I share a home with my two best friends. My husband, Jesse, and my son, Ian, are so cool and fun to be around, that sometimes I feel like I’m hanging out in a college dorm with my two best buds. We’re all of us inquisitive, easily entertained, and just plain silly!

My fifteen favorite recently discovered bloggers:

Okay, well, after searching through the blogs I follow, I have nowhere near that many blogs that I can list here. So I will just list
those that have made the largest impact on my life:

Ever On Word

Home’s Cool!

Elisa Michelle

suehealy

Lola’s Blog

## Homeschool Enrichment Magazine Subscription

If you don’t have a subscription to Homeschool Enrichment Magazine, I highly recommend getting one. It’s my favorite homeschooling mag! If you’d like to check it out, here is a direct link to their free digital subscription page: http://homeschoolenrichment.com/magazine/digital/

My latest article is in the Sep./Oct. issue: Asking Questions, Analyzing Answers. Hope you like it! (I also write the “Once Upon a Homeschool” piece in every issue.)

## How to Efficiently Write a Great Research Paper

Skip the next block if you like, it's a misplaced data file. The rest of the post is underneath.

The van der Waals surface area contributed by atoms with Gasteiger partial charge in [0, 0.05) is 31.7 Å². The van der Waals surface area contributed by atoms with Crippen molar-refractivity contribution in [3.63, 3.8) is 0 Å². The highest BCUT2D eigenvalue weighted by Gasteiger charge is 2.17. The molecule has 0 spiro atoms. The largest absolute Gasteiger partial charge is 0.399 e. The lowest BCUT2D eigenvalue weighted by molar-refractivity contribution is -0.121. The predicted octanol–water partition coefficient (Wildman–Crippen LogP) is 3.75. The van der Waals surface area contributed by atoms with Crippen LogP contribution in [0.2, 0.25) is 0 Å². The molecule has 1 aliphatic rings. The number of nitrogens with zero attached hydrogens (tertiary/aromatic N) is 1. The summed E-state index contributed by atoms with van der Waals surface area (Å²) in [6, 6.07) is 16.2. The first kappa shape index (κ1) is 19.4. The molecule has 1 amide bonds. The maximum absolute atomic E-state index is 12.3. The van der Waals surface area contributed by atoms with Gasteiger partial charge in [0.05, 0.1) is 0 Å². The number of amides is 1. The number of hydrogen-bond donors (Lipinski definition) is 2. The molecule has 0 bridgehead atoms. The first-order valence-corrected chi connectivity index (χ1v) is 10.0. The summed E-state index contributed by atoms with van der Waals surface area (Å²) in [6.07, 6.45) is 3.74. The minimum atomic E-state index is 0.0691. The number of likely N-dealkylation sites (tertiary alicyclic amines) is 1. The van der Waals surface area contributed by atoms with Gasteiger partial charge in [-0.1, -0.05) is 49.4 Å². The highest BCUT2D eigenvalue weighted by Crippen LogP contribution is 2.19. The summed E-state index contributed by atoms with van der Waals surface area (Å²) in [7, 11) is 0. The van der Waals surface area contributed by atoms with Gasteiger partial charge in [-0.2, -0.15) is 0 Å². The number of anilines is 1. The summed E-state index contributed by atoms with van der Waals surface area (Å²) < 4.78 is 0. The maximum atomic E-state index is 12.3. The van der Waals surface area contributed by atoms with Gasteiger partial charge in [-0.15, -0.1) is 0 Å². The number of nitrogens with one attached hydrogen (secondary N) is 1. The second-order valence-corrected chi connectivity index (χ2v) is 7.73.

During my last two years in college, I wrote tons of research papers. While most of my classes only required one paper per semester, two of the classes that I took required three. As I read the syllabi for those classes, I realized that I needed to find a way to streamline my whole paper-writing process. This is what I came up with, and it worked really well for me.

Step 1: Choose a topic within 24 hours of learning that you have a paper to write.

Step 2: As soon as the topic is approved by your instructor, go to the library. Set aside two or three hours for taking notes (for a 1500 word paper – about 4 pages, double-spaced). I prefer to take hand-written notes – don’t ask me why. I always retype them anyway. Perhaps it’s because once I’ve written my notes once, and typed them once, I don’t have to reread them before I begin writing the paper.